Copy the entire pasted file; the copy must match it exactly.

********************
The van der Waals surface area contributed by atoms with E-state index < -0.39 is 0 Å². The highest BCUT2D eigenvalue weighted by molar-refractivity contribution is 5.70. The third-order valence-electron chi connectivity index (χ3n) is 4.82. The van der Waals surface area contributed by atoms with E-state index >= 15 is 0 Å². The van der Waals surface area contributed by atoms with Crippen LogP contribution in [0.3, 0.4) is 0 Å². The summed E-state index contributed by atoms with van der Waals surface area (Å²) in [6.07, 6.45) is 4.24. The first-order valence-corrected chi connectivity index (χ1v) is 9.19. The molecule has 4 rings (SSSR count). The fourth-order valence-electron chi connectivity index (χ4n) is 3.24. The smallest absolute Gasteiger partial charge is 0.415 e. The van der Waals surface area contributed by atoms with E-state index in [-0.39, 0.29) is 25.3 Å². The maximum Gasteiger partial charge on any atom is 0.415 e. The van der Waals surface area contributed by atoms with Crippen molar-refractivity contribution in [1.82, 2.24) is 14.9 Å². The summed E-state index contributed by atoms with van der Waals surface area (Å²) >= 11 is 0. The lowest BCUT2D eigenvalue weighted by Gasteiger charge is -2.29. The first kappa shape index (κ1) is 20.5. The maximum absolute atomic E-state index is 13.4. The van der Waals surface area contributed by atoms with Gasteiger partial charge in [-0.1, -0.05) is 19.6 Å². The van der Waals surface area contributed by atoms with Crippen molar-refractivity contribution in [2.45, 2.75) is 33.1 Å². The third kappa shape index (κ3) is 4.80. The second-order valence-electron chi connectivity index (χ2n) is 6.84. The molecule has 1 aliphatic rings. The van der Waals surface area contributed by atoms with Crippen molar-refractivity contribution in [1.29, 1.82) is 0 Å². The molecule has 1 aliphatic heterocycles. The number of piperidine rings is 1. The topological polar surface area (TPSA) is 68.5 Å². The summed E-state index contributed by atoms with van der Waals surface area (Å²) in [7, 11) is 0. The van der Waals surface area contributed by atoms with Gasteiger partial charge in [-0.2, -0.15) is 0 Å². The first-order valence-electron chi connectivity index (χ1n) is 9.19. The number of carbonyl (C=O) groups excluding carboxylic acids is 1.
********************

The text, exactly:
The van der Waals surface area contributed by atoms with E-state index < -0.39 is 0 Å². The highest BCUT2D eigenvalue weighted by molar-refractivity contribution is 5.70. The third-order valence-electron chi connectivity index (χ3n) is 4.82. The van der Waals surface area contributed by atoms with E-state index >= 15 is 0 Å². The van der Waals surface area contributed by atoms with Crippen LogP contribution in [0.3, 0.4) is 0 Å². The summed E-state index contributed by atoms with van der Waals surface area (Å²) in [6.07, 6.45) is 4.24. The first-order valence-corrected chi connectivity index (χ1v) is 9.19. The molecule has 4 rings (SSSR count). The fourth-order valence-electron chi connectivity index (χ4n) is 3.24. The smallest absolute Gasteiger partial charge is 0.415 e. The van der Waals surface area contributed by atoms with E-state index in [-0.39, 0.29) is 25.3 Å². The maximum Gasteiger partial charge on any atom is 0.415 e. The van der Waals surface area contributed by atoms with Crippen molar-refractivity contribution in [1.82, 2.24) is 14.9 Å². The summed E-state index contributed by atoms with van der Waals surface area (Å²) >= 11 is 0. The lowest BCUT2D eigenvalue weighted by Gasteiger charge is -2.29. The first kappa shape index (κ1) is 20.5. The maximum absolute atomic E-state index is 13.4. The van der Waals surface area contributed by atoms with Gasteiger partial charge in [-0.1, -0.05) is 19.6 Å². The van der Waals surface area contributed by atoms with Crippen molar-refractivity contribution in [2.45, 2.75) is 33.1 Å². The third kappa shape index (κ3) is 4.80. The second-order valence-electron chi connectivity index (χ2n) is 6.84. The molecule has 1 aliphatic rings. The van der Waals surface area contributed by atoms with Crippen molar-refractivity contribution in [1.29, 1.82) is 0 Å². The molecule has 1 aliphatic heterocycles. The number of piperidine rings is 1. The topological polar surface area (TPSA) is 68.5 Å². The summed E-state index contributed by atoms with van der Waals surface area (Å²) in [7, 11) is 0. The van der Waals surface area contributed by atoms with Gasteiger partial charge in [-0.2, -0.15) is 0 Å². The first-order valence-electron chi connectivity index (χ1n) is 9.19. The number of carbonyl (C=O) groups excluding carboxylic acids is 1.